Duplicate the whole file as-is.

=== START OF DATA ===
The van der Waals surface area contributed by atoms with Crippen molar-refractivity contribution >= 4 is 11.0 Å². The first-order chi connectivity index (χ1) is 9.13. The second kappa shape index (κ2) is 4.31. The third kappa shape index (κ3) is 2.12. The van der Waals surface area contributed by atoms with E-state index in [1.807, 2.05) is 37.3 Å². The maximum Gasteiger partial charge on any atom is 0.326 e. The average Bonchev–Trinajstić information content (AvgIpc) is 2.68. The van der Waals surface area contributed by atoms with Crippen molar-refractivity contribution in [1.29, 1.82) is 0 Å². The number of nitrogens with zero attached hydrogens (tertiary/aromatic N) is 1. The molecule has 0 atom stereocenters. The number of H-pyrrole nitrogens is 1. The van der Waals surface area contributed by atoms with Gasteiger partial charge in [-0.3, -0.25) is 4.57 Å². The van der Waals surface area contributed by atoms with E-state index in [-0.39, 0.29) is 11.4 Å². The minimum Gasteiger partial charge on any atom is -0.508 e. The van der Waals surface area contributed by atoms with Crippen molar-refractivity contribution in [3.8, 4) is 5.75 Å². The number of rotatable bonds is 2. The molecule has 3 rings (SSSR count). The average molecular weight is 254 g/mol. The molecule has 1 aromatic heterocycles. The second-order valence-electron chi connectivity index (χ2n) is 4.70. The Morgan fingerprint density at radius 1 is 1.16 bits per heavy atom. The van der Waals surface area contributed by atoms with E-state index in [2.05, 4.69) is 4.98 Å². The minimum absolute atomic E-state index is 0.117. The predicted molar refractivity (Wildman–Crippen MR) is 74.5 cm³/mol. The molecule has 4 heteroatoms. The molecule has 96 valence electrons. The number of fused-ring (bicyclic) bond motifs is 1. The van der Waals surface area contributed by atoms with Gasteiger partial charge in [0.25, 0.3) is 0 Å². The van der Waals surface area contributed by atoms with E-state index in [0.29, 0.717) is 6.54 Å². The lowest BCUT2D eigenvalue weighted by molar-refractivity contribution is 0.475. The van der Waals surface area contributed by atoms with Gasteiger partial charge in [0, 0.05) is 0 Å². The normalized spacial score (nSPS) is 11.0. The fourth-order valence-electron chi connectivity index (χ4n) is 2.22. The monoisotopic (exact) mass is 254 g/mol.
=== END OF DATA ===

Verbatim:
The van der Waals surface area contributed by atoms with Crippen molar-refractivity contribution >= 4 is 11.0 Å². The first-order chi connectivity index (χ1) is 9.13. The second kappa shape index (κ2) is 4.31. The third kappa shape index (κ3) is 2.12. The van der Waals surface area contributed by atoms with E-state index in [1.807, 2.05) is 37.3 Å². The maximum Gasteiger partial charge on any atom is 0.326 e. The average Bonchev–Trinajstić information content (AvgIpc) is 2.68. The van der Waals surface area contributed by atoms with Crippen molar-refractivity contribution in [1.29, 1.82) is 0 Å². The number of nitrogens with zero attached hydrogens (tertiary/aromatic N) is 1. The molecule has 0 atom stereocenters. The number of H-pyrrole nitrogens is 1. The van der Waals surface area contributed by atoms with Gasteiger partial charge in [-0.3, -0.25) is 4.57 Å². The van der Waals surface area contributed by atoms with E-state index in [-0.39, 0.29) is 11.4 Å². The minimum Gasteiger partial charge on any atom is -0.508 e. The van der Waals surface area contributed by atoms with Crippen molar-refractivity contribution in [3.8, 4) is 5.75 Å². The number of rotatable bonds is 2. The molecule has 3 rings (SSSR count). The average molecular weight is 254 g/mol. The molecule has 1 aromatic heterocycles. The second-order valence-electron chi connectivity index (χ2n) is 4.70. The Morgan fingerprint density at radius 1 is 1.16 bits per heavy atom. The van der Waals surface area contributed by atoms with E-state index in [2.05, 4.69) is 4.98 Å². The minimum absolute atomic E-state index is 0.117. The predicted molar refractivity (Wildman–Crippen MR) is 74.5 cm³/mol. The molecule has 4 heteroatoms. The molecule has 96 valence electrons. The number of fused-ring (bicyclic) bond motifs is 1. The van der Waals surface area contributed by atoms with Gasteiger partial charge in [0.25, 0.3) is 0 Å². The van der Waals surface area contributed by atoms with E-state index in [0.29, 0.717) is 6.54 Å². The lowest BCUT2D eigenvalue weighted by molar-refractivity contribution is 0.475. The van der Waals surface area contributed by atoms with Gasteiger partial charge in [0, 0.05) is 0 Å². The normalized spacial score (nSPS) is 11.0. The fourth-order valence-electron chi connectivity index (χ4n) is 2.22. The monoisotopic (exact) mass is 254 g/mol.